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Re: [std-proposals] std::any::base

From: Mihail Mihaylov <mihail.mihailov_at_[hidden]>
Date: Tue, 16 Apr 2024 14:58:36 +0300
On Tue, Apr 16, 2024 at 2:03 PM Sebastian Wittmeier via Std-Proposals <
std-proposals_at_[hidden]> wrote:

> That ambigious base classes can be only detected at runtime, also hints
> that casting any to a base class is probably quite an expensive operation
> (compared to dynamic_cast).
> Mihail: "Then why would it be good practice, if we transform these
> functions to take in an any* or any&, to force them to perform a widening
> any_cast to polymorphic_value<A> followed by a dynamic_cast<B&> or
> dynamic_cast<C&> respectively?"
> Normally the complicated double casts (any_cast + dynamic_cast) are not
> needed: In many situations you would just transfer a polymorphic_value<A>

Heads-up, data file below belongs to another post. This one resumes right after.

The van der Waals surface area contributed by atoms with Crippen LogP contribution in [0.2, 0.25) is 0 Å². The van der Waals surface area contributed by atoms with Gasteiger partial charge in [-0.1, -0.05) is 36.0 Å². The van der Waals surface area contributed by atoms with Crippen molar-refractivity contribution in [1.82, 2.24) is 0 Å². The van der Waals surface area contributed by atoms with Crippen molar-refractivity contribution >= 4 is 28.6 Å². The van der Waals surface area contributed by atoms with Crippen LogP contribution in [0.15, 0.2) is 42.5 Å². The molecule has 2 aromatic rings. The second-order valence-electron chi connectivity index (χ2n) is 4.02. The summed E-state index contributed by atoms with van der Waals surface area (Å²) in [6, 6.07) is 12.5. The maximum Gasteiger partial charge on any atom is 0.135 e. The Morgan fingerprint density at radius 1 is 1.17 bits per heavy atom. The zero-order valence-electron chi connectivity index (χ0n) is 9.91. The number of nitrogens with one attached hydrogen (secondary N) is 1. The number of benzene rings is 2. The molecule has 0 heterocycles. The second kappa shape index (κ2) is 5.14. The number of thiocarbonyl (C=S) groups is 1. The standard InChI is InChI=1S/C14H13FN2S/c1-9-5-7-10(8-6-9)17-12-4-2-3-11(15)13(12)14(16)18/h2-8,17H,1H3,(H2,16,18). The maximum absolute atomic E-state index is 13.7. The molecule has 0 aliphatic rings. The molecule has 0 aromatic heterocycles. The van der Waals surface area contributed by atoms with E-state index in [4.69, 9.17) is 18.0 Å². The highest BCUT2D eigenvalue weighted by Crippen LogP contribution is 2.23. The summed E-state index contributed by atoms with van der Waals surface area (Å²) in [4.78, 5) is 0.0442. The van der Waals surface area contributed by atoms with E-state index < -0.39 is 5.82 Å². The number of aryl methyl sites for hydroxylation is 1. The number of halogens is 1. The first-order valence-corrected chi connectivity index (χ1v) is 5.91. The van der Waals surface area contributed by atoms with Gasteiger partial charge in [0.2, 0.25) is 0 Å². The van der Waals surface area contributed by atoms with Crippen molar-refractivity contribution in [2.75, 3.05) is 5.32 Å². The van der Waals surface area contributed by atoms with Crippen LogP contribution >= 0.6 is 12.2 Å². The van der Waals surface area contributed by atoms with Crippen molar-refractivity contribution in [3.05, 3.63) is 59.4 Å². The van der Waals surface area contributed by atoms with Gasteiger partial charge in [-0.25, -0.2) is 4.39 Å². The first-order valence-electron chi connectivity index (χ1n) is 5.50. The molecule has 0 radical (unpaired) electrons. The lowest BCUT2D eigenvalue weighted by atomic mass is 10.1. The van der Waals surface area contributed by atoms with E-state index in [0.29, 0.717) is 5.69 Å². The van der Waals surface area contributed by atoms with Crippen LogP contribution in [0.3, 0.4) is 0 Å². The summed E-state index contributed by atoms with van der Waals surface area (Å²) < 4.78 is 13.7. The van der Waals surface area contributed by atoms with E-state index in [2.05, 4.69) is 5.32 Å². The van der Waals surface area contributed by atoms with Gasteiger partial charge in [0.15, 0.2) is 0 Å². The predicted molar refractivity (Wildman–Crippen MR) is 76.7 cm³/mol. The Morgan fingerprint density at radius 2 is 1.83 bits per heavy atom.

> without std::any.

We are not discussing cases where there is a common base, only the case of
disjoint types when at least one of them can have descendants.

> But just in case, in those situations (where also totally different types
> are transferred), it would be best practice to chain both casts exactly for
> the following reasons:
> - it is more performant (no scan through inheritance hierarchies for each
> cast needed)

As far as I know, under many circumstances, *dynamic_cast* can be expensive
too. And yes, it's a runtime cast, which is expected to be more costly, we
can assume that the user has weighed the performance cost.

> - ambiguous base classes A (for B and/or C) would be detected at
> compile-time

I don't think that *polymorphic_value<T>* would prevent you from storing in
it a class that has an ambiguous base other than *T*. Besides, "detected at
compile-time" means "forbidden". It should be OK to store in an *any* a
class that uses non-virtual multiple inheritance, as long as no one tries
to cast it to the ambiguous base.

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Received on 2024-04-16 11:58:50